Over the past three years, Ian Murray and I have published several studies highlighting the psychological and behavioural differences between people working in our industry and mainstream audiences.
We proved that the majority of the population has what’s known as a “holistic” thinking style—seeing the world as a circle, relational, complex and placing greater value on context.
People in our industry tend towards an “analytical” thinking style—seeing the world as a straight line, characterised by a greater focus on individuality and an understanding that the world is “discrete and dichotomous”.
We have argued that these often, unconscious differences result in our industry making decisions that are often at odds with the very people we’re trying to influence, and is a contributing factor to advertising becoming less effective over time.
The decision-making relating to brand safety is evidence of this. The subject shot to the top of the agenda back in 2017 when it was discovered that some leading brands were inadvertently advertising alongside content promoting terrorism and hatred on YouTube. It quickly became apparent that this was also a significant problem across social media.
I don’t think there’s a better example of straight-line thinking than the industry’s response to these very worrying developments. The basic assumption that all sites are equal, led to the introduction of blunt brand safety tools, which lacked any sort of nuance and complexity.
While there is ongoing work within the industry to try to tackle these problems, as long as technology continues to evolve and new platforms are created, online safety issues won’t be disappearing any time soon.
Brands are certainly right to be concerned about where their advertising appears.
Our new study In Safe Hands found that 87% of UK adults said brands should be careful where they place ads online.
However, it’s clear that our industry’s current focus is too broad. While 52% expected to see violent content on social media and 44% on user-generated content video sites, only 9% had the same expectation of digital news sites—this pattern was repeated for extremist content and shocking content.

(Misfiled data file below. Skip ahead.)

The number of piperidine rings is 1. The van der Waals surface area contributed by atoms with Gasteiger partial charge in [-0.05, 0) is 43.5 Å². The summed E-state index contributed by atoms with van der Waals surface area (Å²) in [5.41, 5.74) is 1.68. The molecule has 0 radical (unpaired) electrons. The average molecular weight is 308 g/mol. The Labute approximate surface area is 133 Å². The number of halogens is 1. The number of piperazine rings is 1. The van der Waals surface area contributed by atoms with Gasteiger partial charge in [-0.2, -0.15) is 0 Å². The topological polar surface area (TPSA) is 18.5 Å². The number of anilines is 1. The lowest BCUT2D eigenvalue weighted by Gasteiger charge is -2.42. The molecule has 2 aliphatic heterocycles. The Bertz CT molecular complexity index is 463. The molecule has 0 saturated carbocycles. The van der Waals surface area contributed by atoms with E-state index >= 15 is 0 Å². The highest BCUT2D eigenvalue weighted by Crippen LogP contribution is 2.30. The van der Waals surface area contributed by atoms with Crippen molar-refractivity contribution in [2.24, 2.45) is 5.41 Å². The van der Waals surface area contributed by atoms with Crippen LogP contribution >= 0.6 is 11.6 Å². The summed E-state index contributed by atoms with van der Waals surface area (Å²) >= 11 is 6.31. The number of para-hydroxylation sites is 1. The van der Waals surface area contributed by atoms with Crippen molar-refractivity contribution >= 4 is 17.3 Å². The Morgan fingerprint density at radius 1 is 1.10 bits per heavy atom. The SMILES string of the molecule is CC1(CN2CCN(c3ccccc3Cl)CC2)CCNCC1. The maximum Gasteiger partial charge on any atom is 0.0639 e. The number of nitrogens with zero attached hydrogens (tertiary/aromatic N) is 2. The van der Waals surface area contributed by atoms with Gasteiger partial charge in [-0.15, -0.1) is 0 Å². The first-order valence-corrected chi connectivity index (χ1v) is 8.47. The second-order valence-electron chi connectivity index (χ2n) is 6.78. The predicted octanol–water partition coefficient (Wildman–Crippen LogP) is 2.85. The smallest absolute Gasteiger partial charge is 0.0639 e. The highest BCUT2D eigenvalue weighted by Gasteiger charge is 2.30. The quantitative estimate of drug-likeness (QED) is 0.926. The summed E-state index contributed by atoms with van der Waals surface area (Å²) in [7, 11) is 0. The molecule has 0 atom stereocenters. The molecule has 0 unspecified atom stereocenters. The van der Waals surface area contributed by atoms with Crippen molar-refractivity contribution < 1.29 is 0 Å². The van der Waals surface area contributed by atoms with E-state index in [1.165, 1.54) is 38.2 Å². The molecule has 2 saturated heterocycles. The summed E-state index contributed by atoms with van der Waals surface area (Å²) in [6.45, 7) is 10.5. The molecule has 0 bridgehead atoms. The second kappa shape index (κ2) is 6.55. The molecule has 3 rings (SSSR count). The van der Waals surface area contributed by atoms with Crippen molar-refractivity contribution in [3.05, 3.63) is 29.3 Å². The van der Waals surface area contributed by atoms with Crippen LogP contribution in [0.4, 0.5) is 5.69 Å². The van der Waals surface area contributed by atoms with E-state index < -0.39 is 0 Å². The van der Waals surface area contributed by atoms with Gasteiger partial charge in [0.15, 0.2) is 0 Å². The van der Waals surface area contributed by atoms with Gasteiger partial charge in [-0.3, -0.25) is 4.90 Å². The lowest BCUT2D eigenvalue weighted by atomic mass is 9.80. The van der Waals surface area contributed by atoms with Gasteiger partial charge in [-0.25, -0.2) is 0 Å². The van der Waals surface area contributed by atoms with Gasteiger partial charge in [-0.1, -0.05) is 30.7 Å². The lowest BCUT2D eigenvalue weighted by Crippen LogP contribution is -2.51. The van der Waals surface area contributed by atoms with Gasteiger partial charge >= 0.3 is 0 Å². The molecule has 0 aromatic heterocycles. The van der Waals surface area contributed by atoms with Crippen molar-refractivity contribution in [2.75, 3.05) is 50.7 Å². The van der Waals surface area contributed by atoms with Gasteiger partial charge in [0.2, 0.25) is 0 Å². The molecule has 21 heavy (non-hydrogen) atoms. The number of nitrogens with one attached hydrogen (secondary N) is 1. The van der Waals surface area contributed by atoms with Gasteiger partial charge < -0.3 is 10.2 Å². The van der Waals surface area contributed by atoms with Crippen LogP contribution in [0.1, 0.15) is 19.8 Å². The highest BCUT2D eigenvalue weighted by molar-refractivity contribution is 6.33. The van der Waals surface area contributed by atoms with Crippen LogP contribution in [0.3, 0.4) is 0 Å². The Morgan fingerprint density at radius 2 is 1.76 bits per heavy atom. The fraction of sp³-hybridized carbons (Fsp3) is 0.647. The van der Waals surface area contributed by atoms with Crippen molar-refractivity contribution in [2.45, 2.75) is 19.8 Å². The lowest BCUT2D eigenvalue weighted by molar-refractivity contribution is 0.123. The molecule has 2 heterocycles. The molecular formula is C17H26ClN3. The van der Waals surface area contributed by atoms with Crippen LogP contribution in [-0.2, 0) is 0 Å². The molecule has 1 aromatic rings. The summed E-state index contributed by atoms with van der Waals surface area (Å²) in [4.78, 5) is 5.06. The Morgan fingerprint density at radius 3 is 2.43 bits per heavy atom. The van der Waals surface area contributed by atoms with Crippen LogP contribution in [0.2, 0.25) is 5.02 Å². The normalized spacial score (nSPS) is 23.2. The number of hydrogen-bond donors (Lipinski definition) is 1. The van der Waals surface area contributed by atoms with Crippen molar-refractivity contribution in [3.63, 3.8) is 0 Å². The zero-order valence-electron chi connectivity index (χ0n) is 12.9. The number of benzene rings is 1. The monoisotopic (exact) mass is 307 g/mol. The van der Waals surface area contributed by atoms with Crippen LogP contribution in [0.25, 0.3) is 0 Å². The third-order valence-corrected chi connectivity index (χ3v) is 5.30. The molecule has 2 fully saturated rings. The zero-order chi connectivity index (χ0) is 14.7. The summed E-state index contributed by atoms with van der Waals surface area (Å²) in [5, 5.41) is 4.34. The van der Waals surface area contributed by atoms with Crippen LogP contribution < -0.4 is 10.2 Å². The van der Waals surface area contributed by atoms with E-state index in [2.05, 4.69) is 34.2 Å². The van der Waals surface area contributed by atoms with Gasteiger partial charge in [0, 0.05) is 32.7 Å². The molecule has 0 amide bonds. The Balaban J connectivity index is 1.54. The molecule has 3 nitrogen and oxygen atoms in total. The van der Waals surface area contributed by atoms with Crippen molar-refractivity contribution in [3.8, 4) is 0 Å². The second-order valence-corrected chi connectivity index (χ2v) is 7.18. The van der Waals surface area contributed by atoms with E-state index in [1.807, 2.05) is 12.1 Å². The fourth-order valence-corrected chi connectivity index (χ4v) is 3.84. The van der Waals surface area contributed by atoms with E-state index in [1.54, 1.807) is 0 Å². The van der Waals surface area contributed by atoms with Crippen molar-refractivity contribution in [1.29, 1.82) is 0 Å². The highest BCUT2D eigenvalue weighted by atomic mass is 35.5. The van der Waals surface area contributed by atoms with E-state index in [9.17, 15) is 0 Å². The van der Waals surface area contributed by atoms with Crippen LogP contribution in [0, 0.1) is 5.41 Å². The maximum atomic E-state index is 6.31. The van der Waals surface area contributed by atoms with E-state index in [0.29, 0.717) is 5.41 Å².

This shouldn’t be surprising to anyone. We all know how unsafe social media and UGC video sites are. People aren’t stupid either—they know these platforms aren’t the subject of stringent regulations, and lack any form of editorial curation.
In another twist, people seem to have a more nuanced view of the relationship between content and context than those working in our industry.
UK adults were at least twice as likely to agree that brands advertising on news brand sites would be associated with values such as quality, trustworthiness and reliability compared with those advertising on social media or UGC video sites.
So, let’s be honest and call it like it is. Brand safety is—and always will be—a social media and user-generated video sites issue. Somewhat ironically, the likes of Facebook, YouTube and Twitter have recently confirmed this. By banning Trump from their platforms, it’s clear that even they recognise their core products have the potential to be extremely dangerous—not just brand dangerous, but dangerous for democracy.
The one-size-fits-all approach to brand safety has important implications for brands.
They have lost access to large amounts of quality inventory, which would otherwise be available through premium digital publishers. But why? There is no evidence that publisher content is unsafe for brands.
There are also sophisticated brand safety tools, such as Mantis, powered by IBM Watson’s machine learning, which Reach launched to curb articles being inappropriately blocked around words such as “NHS”, “queer”, “gay” and “black”. This remedies the poor blanket methodology many brands and agencies still apply to publishers and social media.
In our research, we tested different levels of content intensity of stories on Reach’s national websites. We found that advertising alongside high-intensity content has no adverse impact on the advertising brands. Attitudes towards the advertiser were the same regardless of the type of content they consumed.
A sentiment analysis of respondents’ response to the content shows that although negative emotions were associated with the higher-intensity content, these emotions were not transferred to the advertising brands.
It’s time to be more concerned about where your ads appear and what the environment says about your brands, than placing disproportionate focus on what content it may sit alongside. The general public can tell the difference between an unsafe platform and a quality news publisher, so why can’t our industry?
Andrew Tenzer is director of market insight and brand strategy at Reach.